In the Garden:
Northern & Central Midwest
My spring anemones are emerging through the leaf duff and will bloom beautifully in a few weeks.
Let Nature Take its Course
My plants are living in their debris. Sounds kind of radical, but in my approach to slow gardening, I'm not spending hours clearing out the dead leaves of perennial plants to make the beds look "nice." I'm redefining my idea of what nice actually is, and I'm looking to nature's systems to do it.
When you take a walk through the woods, whether hardwood, softwood, or boreal, if you look at where the trees are growing, you'll notice a lovely layer of woodland duff. Duff is compost, and nature's making it all by herself. As compulsive gardeners, we often clear away the leaves and sticks from our landscape beds, put the debris into compost bins, turn and moisten the compost religiously, and then harvest the finished compost to put back on our beds to nourish the plants and keep the soil web alive. Whew! Why can't we let things lie and spend our time doing other things that need doing?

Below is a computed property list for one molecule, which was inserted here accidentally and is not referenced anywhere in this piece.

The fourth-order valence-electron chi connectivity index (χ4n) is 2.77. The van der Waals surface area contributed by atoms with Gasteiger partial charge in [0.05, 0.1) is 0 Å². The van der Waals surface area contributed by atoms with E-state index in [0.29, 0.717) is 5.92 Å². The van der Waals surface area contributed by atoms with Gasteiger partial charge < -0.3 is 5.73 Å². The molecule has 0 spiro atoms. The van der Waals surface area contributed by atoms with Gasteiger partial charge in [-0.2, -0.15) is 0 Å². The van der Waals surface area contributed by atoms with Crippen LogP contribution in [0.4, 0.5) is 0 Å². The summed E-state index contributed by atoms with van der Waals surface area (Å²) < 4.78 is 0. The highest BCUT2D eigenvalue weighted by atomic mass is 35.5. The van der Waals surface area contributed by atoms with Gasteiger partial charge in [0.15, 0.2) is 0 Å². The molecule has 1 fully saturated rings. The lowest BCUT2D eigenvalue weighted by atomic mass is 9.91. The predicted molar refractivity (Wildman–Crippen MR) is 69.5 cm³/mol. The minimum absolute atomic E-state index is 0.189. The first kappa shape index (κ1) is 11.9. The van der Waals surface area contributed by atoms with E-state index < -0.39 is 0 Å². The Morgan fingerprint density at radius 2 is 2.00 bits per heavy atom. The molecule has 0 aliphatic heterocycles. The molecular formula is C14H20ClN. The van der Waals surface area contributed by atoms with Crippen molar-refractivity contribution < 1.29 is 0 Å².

Many have taken up the system of slow gardening, and some gardeners have taken it to the next level and are starting to implement a more advanced system of permaculture. This is a carefully planned system in which full ecosystems or "food forests" are planted with companion plants that thrive together. One other element is to add animals into the mix as well. Once the system is designed and put into place, it very often maintains itself without huge amounts of tedious intervention from the gardener.
Although designing a landscape to incorporate true permaculture food forests can make your land rich in biodiversity and productivity, you can take only certain aspects of the system and use them in your own yard without developing a full-blown permaculture system. Simply learning what plants grow together well and support and sustain each other is a start. One of the beginning principles that I plan to start using this year is to put living mulches under my trees instead of hauling in non-living mulch. It's a simple concept, really, in which you plant a groundcover that will thrive but not get out of hand, let it die back in winter, and then reemerge through the debris the following spring. Simple, yes. Can I do it and change my way of thinking about a tidy bed? We'll see.
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